It will be interesting to see how the vote comes out today. The house is controlled by Republicans by a margin of 33 votes (if I’m correct). But it will come down to each individual representative. Some may not vote the party line. We’ll just have to see. If it passes then it will be off to the Senate and if they pass it off to the president.

Please pray hard about this.

The vote is about to start! Check out Live Action for the live tweets!

They Feel Pain–Spread the Truth

There are so many important political situations right now. Among them is the bill HR 1797: the Pain-Capable Unborn Child Protection Act which is currently making its way through the House. If the bill passes, it would be illegal to abort unborn children after 20 weeks gestation in the US. These are infants, who, science has shown, are capable of feeling pain.


This NRLC fact sheet explains how an unborn baby’s ability to sense pain develops. According to the fact sheet, at 20 weeks “all anatomical links needed for pain transmission to the brain, for feeling pain, are present.” It also quotes Dr. Paul Ranalli a neurologist at the University of Toronto:

“At 20 weeks, the fetal brain has the full complement of brain cells present in adulthood, ready and waiting to receive pain signals from the body, and their electrical activity can be be recorded by standard electroencephalography (EEG)”

Everything that is physically needed to feel pain is there in the unborn child by 20 weeks. The same brain cells and neurons that allow us to feel pain can be found in that baby. 

Doctors On Fetal Pain also explains:

“By 20 weeks post-fertilization, the unborn child reacts to stimuli that would be recognized as painful if applied to an adult human—for example, by recoiling. Surgeons entering the womb to perform corrective procedures on unborn children have seen those babies flinch, jerk and recoil from sharp objects and incisions.”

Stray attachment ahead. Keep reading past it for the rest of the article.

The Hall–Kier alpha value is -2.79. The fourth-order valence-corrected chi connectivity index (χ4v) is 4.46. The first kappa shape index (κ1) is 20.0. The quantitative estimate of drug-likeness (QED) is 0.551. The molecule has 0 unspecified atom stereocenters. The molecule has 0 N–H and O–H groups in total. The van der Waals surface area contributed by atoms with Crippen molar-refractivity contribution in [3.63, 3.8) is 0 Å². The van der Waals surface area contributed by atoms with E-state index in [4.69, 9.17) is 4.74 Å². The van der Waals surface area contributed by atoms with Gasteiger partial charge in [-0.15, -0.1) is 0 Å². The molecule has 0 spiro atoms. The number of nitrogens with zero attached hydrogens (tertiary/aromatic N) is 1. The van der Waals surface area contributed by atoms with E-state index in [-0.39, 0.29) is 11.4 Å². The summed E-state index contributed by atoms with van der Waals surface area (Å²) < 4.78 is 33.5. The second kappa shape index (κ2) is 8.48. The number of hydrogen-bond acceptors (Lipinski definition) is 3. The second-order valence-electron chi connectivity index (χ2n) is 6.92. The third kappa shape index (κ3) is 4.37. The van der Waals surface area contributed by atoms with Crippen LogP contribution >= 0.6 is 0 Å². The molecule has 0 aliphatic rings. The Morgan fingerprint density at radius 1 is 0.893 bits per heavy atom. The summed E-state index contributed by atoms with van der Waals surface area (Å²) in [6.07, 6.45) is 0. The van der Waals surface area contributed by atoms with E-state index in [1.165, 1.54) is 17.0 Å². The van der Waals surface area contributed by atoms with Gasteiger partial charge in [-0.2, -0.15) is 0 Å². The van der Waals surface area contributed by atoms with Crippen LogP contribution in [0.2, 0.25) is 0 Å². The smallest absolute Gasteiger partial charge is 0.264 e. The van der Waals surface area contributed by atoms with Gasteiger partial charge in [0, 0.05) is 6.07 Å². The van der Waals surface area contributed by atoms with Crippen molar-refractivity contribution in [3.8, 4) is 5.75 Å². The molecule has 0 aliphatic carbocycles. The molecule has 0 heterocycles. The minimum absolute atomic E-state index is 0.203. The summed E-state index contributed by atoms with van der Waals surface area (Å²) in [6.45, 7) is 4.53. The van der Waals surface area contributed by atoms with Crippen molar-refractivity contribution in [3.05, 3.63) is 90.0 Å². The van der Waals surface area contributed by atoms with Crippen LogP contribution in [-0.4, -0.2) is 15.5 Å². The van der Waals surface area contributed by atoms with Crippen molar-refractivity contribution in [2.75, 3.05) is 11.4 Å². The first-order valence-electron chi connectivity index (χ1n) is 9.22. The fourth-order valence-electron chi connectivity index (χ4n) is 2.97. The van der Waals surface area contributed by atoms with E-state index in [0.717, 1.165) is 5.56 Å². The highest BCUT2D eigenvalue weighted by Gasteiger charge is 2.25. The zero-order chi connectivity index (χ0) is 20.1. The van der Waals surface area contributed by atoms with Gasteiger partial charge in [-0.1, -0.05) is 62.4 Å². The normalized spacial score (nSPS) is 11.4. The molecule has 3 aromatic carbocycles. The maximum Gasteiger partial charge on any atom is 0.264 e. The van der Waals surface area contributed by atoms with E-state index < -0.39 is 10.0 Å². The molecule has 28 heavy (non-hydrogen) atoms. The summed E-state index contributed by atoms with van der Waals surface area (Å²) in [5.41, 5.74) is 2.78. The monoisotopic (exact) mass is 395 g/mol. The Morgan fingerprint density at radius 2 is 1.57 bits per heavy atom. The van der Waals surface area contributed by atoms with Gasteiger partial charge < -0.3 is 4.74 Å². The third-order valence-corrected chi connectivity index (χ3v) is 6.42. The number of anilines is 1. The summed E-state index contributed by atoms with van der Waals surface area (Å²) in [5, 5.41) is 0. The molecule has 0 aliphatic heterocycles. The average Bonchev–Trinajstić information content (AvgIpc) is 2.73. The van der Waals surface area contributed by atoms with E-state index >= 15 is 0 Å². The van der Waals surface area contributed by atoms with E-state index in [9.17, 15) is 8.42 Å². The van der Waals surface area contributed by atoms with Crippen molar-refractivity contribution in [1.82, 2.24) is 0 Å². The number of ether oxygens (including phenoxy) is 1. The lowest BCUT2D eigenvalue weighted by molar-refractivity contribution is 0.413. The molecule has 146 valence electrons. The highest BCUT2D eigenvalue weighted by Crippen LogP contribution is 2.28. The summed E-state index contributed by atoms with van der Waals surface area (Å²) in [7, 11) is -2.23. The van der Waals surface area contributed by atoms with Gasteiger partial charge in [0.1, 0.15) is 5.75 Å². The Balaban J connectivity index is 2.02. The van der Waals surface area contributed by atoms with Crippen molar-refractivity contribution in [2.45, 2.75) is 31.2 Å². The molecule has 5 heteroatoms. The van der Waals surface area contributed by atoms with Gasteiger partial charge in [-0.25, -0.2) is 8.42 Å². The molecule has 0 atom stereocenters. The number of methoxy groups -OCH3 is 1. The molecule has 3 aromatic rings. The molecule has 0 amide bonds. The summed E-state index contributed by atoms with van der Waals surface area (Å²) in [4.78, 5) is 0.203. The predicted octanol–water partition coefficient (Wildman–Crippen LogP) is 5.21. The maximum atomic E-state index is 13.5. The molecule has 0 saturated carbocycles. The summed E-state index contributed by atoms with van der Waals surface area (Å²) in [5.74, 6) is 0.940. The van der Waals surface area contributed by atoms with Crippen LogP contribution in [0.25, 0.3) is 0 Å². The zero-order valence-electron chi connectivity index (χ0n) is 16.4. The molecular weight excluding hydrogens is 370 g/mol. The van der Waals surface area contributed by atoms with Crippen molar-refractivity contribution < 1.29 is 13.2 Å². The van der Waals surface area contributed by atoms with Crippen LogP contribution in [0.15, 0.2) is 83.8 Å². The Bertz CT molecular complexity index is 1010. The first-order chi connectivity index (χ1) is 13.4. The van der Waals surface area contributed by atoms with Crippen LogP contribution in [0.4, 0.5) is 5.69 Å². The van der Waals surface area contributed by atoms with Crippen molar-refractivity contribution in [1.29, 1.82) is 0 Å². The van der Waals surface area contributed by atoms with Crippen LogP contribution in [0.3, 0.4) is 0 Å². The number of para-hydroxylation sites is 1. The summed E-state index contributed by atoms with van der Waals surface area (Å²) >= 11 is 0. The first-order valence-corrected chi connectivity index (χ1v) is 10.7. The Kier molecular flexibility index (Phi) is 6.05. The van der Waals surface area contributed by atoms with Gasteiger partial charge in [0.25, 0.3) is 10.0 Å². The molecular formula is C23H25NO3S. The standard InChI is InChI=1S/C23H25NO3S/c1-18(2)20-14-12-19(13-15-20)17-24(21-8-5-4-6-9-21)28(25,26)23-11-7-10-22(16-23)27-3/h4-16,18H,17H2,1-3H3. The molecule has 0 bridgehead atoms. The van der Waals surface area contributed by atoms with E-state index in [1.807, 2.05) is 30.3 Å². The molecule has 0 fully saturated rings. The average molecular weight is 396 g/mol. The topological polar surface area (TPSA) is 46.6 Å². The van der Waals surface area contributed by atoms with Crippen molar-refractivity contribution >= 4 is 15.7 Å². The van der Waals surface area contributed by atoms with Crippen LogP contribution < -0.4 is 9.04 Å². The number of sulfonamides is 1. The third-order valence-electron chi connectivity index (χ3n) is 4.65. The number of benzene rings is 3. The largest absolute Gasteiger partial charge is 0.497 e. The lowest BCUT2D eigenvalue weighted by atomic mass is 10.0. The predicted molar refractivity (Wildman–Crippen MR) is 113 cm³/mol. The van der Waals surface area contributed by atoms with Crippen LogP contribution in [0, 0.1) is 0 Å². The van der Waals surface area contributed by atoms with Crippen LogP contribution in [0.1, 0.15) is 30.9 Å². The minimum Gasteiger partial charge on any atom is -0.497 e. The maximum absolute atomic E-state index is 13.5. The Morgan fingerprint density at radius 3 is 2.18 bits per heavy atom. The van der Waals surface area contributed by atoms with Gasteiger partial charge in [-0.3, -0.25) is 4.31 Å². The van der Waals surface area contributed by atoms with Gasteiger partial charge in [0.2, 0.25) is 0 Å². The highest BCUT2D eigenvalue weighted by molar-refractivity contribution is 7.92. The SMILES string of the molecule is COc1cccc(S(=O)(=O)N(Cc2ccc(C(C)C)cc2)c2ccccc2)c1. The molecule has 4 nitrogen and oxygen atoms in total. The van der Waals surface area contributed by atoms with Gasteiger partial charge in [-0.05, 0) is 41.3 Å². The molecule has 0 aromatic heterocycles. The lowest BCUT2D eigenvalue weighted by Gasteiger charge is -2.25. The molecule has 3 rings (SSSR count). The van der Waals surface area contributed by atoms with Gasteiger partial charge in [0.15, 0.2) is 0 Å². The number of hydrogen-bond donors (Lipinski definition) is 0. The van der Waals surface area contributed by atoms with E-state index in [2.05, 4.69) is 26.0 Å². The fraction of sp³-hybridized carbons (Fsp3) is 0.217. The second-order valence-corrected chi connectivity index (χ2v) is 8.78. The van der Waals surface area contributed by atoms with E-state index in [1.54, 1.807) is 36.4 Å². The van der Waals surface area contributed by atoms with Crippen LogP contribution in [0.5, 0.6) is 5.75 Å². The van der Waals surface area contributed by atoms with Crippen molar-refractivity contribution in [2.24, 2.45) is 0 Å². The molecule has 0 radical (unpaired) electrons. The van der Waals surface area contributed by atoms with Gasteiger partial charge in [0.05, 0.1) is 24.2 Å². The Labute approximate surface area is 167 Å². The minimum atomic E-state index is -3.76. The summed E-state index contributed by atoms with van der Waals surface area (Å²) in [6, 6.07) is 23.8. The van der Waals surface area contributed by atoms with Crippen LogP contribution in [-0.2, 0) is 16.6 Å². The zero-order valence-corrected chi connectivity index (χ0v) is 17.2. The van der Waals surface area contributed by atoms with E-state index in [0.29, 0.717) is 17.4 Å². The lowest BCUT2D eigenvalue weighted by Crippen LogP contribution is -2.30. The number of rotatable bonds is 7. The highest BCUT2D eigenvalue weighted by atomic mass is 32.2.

These babies not only have all the anatomical features necessary to feel pain but they have also been seen reacting to painful stimuli. If they react like this to procedures meant to help them, how would they react to the painful stimuli of abortion? (I’ll get into this a bit more in a moment.)

Dr. Colleen Malloy, a professor of neonatology at Northwestern University Feinberg School of Medicine, testified on fetal pain  on an earlier version of this bill  (HR 3803). She “confirmed that the ability of the fetus to feel pain was the ‘majority view’ of those in the field of neonatology.” (from this lifenews.com article).

These unborn babies can feel pain. They have been seen reacting to it. Yet, we abort them in methods which we might shutter to describe because of their sheer gruesomeness. Many abortions involve tearing the baby limb-from-limb. This link will take you to medically accurate drawings of such a D&E abortion at 23 weeks. WARNING: you may find these images graphic.

Dr. Levatino MD gave testimony regarding this bill before the Subcommittee on the Constitution and Civil Justice. His testimony includes a description of a D&E abortion from the perspective of an abortionist.